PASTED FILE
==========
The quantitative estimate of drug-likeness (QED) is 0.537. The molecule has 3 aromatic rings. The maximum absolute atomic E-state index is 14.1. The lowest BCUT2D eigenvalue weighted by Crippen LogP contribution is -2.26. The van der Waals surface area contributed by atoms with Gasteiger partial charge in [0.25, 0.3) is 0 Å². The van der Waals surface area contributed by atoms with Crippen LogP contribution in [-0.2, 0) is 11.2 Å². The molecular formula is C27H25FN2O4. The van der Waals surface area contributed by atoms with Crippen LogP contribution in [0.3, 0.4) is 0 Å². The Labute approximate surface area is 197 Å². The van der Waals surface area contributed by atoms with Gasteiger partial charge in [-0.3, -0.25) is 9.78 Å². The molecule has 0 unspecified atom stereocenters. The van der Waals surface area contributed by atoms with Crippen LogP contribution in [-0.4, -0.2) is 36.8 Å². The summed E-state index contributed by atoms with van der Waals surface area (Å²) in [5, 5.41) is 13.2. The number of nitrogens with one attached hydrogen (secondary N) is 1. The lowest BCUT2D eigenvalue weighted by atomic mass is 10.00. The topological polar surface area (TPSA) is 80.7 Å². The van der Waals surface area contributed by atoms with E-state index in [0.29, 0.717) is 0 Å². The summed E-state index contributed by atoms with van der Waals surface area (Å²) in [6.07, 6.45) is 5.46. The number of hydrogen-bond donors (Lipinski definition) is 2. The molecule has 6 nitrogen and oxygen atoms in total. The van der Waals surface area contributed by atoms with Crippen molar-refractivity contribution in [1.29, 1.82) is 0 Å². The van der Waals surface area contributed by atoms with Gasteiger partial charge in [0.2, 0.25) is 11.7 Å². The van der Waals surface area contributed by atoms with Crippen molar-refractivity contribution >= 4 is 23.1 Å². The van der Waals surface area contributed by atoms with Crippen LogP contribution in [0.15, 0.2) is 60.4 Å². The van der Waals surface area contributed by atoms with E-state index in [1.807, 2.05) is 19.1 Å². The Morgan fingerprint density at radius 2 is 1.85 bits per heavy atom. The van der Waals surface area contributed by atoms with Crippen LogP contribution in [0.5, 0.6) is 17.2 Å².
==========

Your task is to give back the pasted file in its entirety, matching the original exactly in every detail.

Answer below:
The quantitative estimate of drug-likeness (QED) is 0.537. The molecule has 3 aromatic rings. The maximum absolute atomic E-state index is 14.1. The lowest BCUT2D eigenvalue weighted by Crippen LogP contribution is -2.26. The van der Waals surface area contributed by atoms with Gasteiger partial charge in [0.25, 0.3) is 0 Å². The van der Waals surface area contributed by atoms with Crippen LogP contribution in [-0.2, 0) is 11.2 Å². The molecular formula is C27H25FN2O4. The van der Waals surface area contributed by atoms with Crippen LogP contribution in [0.3, 0.4) is 0 Å². The Labute approximate surface area is 197 Å². The van der Waals surface area contributed by atoms with Gasteiger partial charge in [-0.3, -0.25) is 9.78 Å². The molecule has 0 unspecified atom stereocenters. The van der Waals surface area contributed by atoms with Crippen LogP contribution in [-0.4, -0.2) is 36.8 Å². The summed E-state index contributed by atoms with van der Waals surface area (Å²) in [5, 5.41) is 13.2. The number of nitrogens with one attached hydrogen (secondary N) is 1. The lowest BCUT2D eigenvalue weighted by atomic mass is 10.00. The topological polar surface area (TPSA) is 80.7 Å². The van der Waals surface area contributed by atoms with E-state index in [0.29, 0.717) is 0 Å². The summed E-state index contributed by atoms with van der Waals surface area (Å²) in [6.07, 6.45) is 5.46. The number of hydrogen-bond donors (Lipinski definition) is 2. The molecule has 6 nitrogen and oxygen atoms in total. The van der Waals surface area contributed by atoms with Crippen molar-refractivity contribution in [1.29, 1.82) is 0 Å². The van der Waals surface area contributed by atoms with Gasteiger partial charge in [0.2, 0.25) is 11.7 Å². The van der Waals surface area contributed by atoms with Crippen molar-refractivity contribution >= 4 is 23.1 Å². The van der Waals surface area contributed by atoms with Crippen LogP contribution in [0.15, 0.2) is 60.4 Å². The van der Waals surface area contributed by atoms with E-state index in [1.807, 2.05) is 19.1 Å². The Morgan fingerprint density at radius 2 is 1.85 bits per heavy atom. The van der Waals surface area contributed by atoms with Crippen LogP contribution in [0.5, 0.6) is 17.2 Å².